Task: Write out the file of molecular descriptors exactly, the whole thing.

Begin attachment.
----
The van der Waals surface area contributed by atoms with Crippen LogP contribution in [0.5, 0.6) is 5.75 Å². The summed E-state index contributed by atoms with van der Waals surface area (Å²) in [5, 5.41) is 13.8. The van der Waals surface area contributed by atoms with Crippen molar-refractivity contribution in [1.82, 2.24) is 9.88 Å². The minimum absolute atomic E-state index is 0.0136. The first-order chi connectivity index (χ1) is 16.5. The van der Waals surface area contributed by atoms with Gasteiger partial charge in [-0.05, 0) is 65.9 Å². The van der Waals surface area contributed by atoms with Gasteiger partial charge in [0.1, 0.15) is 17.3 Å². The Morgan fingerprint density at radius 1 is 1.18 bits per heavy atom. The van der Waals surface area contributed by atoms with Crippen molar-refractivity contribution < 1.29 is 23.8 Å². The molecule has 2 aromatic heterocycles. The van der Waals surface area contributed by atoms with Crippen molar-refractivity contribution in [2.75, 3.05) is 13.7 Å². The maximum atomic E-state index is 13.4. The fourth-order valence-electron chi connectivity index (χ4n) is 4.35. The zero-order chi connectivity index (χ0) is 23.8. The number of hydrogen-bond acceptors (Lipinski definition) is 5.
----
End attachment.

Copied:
The van der Waals surface area contributed by atoms with Crippen LogP contribution in [0.5, 0.6) is 5.75 Å². The summed E-state index contributed by atoms with van der Waals surface area (Å²) in [5, 5.41) is 13.8. The van der Waals surface area contributed by atoms with Crippen molar-refractivity contribution in [1.82, 2.24) is 9.88 Å². The minimum absolute atomic E-state index is 0.0136. The first-order chi connectivity index (χ1) is 16.5. The van der Waals surface area contributed by atoms with Gasteiger partial charge in [-0.05, 0) is 65.9 Å². The van der Waals surface area contributed by atoms with Gasteiger partial charge in [0.1, 0.15) is 17.3 Å². The Morgan fingerprint density at radius 1 is 1.18 bits per heavy atom. The van der Waals surface area contributed by atoms with Crippen molar-refractivity contribution < 1.29 is 23.8 Å². The molecule has 2 aromatic heterocycles. The van der Waals surface area contributed by atoms with Crippen molar-refractivity contribution in [2.75, 3.05) is 13.7 Å². The maximum atomic E-state index is 13.4. The fourth-order valence-electron chi connectivity index (χ4n) is 4.35. The zero-order chi connectivity index (χ0) is 23.8. The number of hydrogen-bond acceptors (Lipinski definition) is 5.